Cleveland Mayor’s “Shore-to-Core-to-Shore” TIF District Approved, Could Generate Billions
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Cleveland City Council recently approved Mayor Justin Bibb’s “plan to create a special downtown taxing district to pay for an overhaul of the city center and the Lake Erie and Cuyahoga River waterfronts,” reports. The “Shore-to-Core-to-Shore” tax increment financing (TIF) district is expected to generate an estimated $3.3 billion to $7.5 billion over four decades, which Bibb views “as Cleveland’s best shot at financing a downtown makeover,” according to the article. Bibb sees “a remade, vibrant downtown” as the city’s “best path to reversing decades of outmigration and suburbanization” that has “left City Hall with a shrinking tax base that makes it more difficult to provide basic city services.” The mayor’s team acknowledges the plan is a risk, due to unknowns such as “how much downtown properties will appreciate in value over the coming years,” but Finance Chief Ahmed Abonamah and Councilman Kerry McCormack said “taking no action is riskier than moving ahead” with the TIF plan. Abonamah said, “[w]e can continue fighting for shrinking resources, and [pass] levy after levy and tax ourselves to death. Or we can take some bets here…and try to invest our way into the future, and grow the pie, so we can benefit from a region that’s growing.”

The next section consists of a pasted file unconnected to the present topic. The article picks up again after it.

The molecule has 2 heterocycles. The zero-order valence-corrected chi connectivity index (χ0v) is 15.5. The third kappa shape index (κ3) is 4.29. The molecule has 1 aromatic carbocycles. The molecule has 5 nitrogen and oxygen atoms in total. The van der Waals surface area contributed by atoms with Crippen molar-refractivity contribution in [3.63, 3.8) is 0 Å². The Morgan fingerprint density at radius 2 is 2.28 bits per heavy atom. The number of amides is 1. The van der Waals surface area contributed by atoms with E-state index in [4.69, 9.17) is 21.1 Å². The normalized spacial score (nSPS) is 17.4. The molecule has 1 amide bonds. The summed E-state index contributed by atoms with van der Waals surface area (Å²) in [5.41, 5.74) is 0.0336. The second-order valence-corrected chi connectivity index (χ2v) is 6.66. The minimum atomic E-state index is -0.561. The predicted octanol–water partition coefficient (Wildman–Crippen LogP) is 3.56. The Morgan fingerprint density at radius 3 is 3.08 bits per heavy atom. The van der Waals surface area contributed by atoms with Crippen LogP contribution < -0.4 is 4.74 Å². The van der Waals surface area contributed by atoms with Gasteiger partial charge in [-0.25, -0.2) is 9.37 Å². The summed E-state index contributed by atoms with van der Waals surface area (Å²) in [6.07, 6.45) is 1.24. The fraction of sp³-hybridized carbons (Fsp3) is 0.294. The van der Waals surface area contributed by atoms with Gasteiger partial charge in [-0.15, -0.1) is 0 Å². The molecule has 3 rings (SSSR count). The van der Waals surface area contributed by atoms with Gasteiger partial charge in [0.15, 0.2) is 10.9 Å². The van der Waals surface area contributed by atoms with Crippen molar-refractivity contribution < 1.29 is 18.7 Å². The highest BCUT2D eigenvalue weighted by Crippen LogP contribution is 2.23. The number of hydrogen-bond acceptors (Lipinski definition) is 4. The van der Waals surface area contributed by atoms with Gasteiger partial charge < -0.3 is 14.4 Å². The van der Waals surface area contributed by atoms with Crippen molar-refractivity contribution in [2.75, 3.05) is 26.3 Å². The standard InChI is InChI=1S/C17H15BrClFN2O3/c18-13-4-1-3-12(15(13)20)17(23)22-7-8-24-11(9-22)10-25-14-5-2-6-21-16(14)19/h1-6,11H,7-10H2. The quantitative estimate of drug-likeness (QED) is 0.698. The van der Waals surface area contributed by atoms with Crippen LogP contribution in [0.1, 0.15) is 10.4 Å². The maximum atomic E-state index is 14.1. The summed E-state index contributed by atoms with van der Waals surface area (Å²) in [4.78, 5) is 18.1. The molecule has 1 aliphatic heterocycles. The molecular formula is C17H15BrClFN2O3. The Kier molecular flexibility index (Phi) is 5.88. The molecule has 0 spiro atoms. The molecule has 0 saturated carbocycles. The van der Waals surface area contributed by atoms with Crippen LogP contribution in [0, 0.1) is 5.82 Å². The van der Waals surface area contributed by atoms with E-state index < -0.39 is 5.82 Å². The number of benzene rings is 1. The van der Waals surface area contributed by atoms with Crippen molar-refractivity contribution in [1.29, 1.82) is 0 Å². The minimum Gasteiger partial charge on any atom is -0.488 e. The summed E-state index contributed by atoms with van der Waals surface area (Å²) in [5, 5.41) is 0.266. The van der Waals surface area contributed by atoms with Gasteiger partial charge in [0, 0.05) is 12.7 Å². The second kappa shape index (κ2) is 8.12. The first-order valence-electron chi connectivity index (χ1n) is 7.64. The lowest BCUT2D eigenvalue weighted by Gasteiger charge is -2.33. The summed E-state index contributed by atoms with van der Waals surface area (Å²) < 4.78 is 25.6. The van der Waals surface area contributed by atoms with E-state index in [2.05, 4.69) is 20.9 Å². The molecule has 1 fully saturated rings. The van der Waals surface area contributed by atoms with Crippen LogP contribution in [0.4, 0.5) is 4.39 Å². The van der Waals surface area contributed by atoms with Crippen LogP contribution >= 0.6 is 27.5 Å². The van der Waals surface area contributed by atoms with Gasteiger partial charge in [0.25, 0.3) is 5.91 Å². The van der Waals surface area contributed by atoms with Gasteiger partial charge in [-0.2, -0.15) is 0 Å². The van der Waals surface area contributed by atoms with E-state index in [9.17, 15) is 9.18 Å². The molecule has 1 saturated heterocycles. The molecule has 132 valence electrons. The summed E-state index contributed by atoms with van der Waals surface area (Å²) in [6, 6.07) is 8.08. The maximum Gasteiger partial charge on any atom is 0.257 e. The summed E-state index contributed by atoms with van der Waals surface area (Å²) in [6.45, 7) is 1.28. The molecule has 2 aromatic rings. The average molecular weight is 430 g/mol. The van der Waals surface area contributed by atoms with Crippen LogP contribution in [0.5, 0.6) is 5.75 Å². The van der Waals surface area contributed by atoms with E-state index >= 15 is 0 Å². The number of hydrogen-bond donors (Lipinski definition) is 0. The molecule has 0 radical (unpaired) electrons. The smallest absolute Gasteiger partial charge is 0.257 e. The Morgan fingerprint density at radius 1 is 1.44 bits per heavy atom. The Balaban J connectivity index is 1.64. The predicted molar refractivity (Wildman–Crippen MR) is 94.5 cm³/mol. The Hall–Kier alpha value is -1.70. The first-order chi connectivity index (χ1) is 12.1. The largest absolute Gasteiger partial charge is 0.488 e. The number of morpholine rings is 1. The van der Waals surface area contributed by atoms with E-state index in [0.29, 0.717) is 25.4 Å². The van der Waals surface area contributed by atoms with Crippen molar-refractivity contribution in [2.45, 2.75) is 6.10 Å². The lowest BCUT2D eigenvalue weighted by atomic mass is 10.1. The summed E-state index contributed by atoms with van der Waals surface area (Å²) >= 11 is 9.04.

Cleveland plans to use the TIF proceeds for $400 million “in infrastructure upgrades to augment Bedrock’s plans for Tower City Center and the riverfront,” including “12 acres of public space along the Cuyahoga River, plus residential, commercial, and retail space, among other development.” Another $3 billion for this work would be supplied by Bedrock and others. Another $706 million would go toward residential and commercial development of the lakefront near Browns stadium, providing greater public access to the waterfront. The city would invest $104 million in infrastructure improvements across downtown, including “bike lanes, more transit amenities, lighting, and new streetscapes,” which is “expected to spur over $1 billion in private investment.” Any future spending of TIF proceeds will need approval by City Council. For more, read the full article.

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